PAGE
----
Friday, June 30, 2006

Cultural Assessment - Prerequisite for successful Mergers

"Tata Tea acquires Jemca, A Czechoslovakia based company"
"Dishan Pharmaceuticals & Chemicals acquires Solutia Inc. USA for $76 Million"
"Wipro Technologies acquires Quantech Global Services USA for $10 Million"
"BILT acquires Malaysian Pulp & Paper for $230 Million"
"Jindal Steel & Power acquires a Iron Ore mine in Bolivia"

All these acquisitions happened in month of May 2006. These were not the only acquisitions in that month - there were 26 other multi-million dollar acquisitions done by Indian companies in the month of May 2006.

Indian firms have now got the taste for foreign acquisitions - may be this is because Indians in general have a craze for foreign goods. So when companies go shopping - they buy overseas companies. For example, in the month of May 2006, Indian business saw more of overseas acquisitions than local acquisitions. The same can be observed for the year 2005 also. All these M&A activity made me write this article on the need for cultural assessment prior to M&A.
In many of my previous articles, I had written about the importance of cultural diversity within an organization. But in a merger or acquisition, cultural differences can wreak both the companies. A whopping 53% of acquisitions fail - and this is mostly due to cultural differences. In this article is on cultural assessment which is the necessary first step for cultural integration.

M&A Realities

M&A activities are nothing new. Mergers & Acquisitions have been happening ever since humans started doing business. Companies merge or acquire when they see a new business opportunity or to realize synergy between two firms. Managers/Owners always perform a due diligence in finance, market opportunity and operations before any merger. But most companies fail to do a basic inquiry on skills & talent of the people in the acquired company. This does not mean that companies do not value human skills & talent, it implies that companies often tend to take the human talent & skills for granted and assume that the same skill sets will be available to the enlarged firm even after the acquisition.

In today’s business world where knowledge is the key, companies cannot be complacent on human skills & talent. This has led to a new awareness of the need for cultural integration as a mandatory process in any M&A activity. The process of cultural integration begins with doing a cultural audit or a cultural assessment of both the organizations before the merger/acquisition.

Importance of Organizational Culture

Organizational culture can be defined as the "Basic assumptions and beliefs that are shared by members of an organization, that operate unconsciously, and that define in a basic 'take it for granted' fashion an organization's view of itself and its environment."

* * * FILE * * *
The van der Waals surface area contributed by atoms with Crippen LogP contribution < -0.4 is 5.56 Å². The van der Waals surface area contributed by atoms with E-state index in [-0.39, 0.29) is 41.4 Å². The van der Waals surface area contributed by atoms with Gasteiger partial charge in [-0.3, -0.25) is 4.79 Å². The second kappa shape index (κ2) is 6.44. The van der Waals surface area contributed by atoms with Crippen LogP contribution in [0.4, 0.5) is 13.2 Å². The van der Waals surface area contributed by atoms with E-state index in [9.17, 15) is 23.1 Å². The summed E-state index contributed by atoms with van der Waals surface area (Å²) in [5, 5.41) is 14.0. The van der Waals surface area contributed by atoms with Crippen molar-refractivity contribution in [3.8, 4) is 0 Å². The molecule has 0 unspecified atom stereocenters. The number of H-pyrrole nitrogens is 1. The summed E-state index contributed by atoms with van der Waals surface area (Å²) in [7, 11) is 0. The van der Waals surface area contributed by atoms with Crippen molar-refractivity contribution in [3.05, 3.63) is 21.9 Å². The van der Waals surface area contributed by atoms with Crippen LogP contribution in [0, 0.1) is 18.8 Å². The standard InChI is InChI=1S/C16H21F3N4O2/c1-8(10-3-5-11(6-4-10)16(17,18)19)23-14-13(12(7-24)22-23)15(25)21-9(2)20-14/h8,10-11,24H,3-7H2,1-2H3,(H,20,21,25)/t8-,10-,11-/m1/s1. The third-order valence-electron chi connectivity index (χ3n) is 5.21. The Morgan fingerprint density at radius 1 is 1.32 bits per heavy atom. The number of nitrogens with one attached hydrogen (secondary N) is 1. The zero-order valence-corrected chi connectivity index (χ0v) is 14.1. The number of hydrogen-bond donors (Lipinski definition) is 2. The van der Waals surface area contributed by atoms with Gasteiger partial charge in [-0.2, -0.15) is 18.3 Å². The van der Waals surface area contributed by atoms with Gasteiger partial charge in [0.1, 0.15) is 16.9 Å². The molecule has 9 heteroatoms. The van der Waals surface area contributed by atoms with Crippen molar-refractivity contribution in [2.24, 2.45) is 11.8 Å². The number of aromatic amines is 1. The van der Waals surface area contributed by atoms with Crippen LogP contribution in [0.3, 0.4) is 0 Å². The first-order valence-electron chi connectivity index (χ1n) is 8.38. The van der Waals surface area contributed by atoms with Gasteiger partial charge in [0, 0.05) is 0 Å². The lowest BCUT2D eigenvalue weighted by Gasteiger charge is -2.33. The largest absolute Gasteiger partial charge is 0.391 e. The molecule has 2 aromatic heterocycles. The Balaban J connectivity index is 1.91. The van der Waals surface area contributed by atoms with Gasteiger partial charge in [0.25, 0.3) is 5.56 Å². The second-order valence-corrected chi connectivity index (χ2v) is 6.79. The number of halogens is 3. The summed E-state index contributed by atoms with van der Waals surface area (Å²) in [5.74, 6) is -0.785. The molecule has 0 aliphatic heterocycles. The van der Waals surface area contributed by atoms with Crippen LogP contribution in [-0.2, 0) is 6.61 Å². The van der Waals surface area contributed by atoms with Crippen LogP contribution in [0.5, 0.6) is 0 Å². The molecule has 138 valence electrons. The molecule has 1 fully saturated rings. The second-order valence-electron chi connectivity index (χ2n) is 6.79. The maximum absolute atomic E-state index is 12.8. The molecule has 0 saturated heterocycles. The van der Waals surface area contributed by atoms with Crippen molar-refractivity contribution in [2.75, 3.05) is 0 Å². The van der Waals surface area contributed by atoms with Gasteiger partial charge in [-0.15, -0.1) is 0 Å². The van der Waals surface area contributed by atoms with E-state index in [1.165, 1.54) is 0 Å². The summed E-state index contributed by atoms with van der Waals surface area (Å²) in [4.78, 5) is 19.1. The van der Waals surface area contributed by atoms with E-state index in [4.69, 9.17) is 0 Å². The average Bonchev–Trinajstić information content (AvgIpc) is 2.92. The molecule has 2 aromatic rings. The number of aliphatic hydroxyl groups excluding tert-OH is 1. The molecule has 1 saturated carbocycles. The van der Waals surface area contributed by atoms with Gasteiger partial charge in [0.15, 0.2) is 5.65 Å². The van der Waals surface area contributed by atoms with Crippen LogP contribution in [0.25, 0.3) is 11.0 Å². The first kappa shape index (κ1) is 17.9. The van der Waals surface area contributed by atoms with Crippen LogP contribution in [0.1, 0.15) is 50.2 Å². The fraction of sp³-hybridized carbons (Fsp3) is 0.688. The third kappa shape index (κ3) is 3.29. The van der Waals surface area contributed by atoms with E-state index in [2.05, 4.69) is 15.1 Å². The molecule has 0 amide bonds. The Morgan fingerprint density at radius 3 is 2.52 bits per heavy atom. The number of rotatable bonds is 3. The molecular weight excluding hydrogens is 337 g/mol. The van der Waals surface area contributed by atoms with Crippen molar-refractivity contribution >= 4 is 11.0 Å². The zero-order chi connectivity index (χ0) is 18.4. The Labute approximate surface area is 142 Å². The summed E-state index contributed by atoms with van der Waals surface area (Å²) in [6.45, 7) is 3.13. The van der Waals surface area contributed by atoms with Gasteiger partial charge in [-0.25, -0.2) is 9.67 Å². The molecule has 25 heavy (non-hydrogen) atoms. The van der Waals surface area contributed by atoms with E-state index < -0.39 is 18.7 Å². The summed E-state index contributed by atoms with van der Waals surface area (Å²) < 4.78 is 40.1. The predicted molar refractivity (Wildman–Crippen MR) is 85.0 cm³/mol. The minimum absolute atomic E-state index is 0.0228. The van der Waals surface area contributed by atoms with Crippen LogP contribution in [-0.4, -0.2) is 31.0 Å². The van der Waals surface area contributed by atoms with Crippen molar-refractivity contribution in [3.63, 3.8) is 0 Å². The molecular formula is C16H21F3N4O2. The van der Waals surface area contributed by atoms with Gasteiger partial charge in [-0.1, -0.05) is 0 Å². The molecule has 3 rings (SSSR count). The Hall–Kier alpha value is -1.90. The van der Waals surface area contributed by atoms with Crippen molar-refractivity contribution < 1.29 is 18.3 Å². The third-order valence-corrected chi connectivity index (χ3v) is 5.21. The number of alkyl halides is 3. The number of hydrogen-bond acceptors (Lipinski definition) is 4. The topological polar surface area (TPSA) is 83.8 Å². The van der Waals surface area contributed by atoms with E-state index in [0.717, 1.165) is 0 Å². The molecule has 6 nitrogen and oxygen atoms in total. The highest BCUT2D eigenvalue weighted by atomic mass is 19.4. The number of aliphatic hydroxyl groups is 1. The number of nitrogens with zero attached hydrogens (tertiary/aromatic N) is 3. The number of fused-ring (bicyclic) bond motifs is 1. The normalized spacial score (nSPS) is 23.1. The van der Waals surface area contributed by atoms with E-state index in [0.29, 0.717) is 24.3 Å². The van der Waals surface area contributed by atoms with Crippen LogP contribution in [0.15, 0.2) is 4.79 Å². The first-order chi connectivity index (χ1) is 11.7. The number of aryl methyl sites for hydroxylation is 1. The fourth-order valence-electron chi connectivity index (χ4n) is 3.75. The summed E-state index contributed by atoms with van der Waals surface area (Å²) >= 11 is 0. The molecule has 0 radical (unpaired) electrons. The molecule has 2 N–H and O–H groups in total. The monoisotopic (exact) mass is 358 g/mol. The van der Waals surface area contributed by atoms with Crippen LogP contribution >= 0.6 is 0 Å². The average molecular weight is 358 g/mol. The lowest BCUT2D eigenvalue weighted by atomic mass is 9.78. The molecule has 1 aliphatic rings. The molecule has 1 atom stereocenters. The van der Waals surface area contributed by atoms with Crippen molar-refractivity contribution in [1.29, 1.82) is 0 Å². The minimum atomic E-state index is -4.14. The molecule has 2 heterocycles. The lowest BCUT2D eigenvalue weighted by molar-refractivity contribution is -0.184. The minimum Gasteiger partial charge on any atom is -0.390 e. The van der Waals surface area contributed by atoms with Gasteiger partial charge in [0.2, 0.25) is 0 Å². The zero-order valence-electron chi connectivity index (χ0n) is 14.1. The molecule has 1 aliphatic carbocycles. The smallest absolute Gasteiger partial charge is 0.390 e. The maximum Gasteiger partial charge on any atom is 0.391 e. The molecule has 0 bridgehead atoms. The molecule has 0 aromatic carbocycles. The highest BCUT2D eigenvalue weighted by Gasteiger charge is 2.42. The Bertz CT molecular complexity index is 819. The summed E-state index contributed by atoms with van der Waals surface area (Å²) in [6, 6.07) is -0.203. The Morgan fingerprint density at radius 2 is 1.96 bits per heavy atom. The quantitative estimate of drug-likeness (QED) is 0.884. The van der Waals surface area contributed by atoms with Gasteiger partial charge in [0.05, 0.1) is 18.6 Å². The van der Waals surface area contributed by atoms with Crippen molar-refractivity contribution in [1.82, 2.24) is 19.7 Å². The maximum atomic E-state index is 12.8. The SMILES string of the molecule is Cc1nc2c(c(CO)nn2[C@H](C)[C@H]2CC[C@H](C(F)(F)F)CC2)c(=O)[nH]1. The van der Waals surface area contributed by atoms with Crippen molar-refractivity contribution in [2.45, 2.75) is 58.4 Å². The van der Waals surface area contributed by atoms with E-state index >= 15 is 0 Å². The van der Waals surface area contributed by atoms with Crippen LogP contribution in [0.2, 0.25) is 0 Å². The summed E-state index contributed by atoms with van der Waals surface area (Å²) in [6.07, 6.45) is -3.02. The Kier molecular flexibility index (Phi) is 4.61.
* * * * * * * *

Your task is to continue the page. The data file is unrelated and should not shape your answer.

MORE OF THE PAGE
Organizational culture is important because it has a significant impact on organizational performance. It is this culture that supports the mission, goals, strategy of an organization, ease communication and coordination and provide a means for dealing with change and conflict when they arise.

Organizational culture has four important traits. These traits can have a significant impact on organization performance:
  1. Involvement: Building human capability, ownership and responsibility.
  2. Consistency: Defining the values and the organization’ systems that are the basis of a strong culture.
  3. Adaptability: Translating the demands of the business environment into action.
  4. Mission: Defining a meaningful long-term direction for the organization.

Culture represents shared beliefs, assumptions, and values. All these are not readily observable. An organization's culture becomes obvious only when contrasted with the culture of another organization - say a merger of two firms. When two organizations unite, the combination inevitably results in some form of culture shock. The extent of culture shock can range from
slightly unpleasant to exceptionally distressing, depending on how employees in each organization evaluate the attractiveness of the other culture in regard to their own. Generally, the greater the cultural dissimilarity, the greater the culture shock. The impact of culture shock can be seen in the extent of employee attrition after the merger.

A culture shock results in cultural clash. These clashes can be the result of several factors, including ignorance (i.e., lack of understanding of other's culture), disrespect for another company's norms, and arrogance (i.e., a belief that one culture is superior). Consider the case of a partnership between Canadian and Brazilian chemical manufacturers. American executives insisted that the meetings commence with a working breakfast session. The Brazilians, who are unaccustomed to discussing business over a meal, found this practice objectionable and were deeply offended by the idea. This had a negative impact on the negotiations.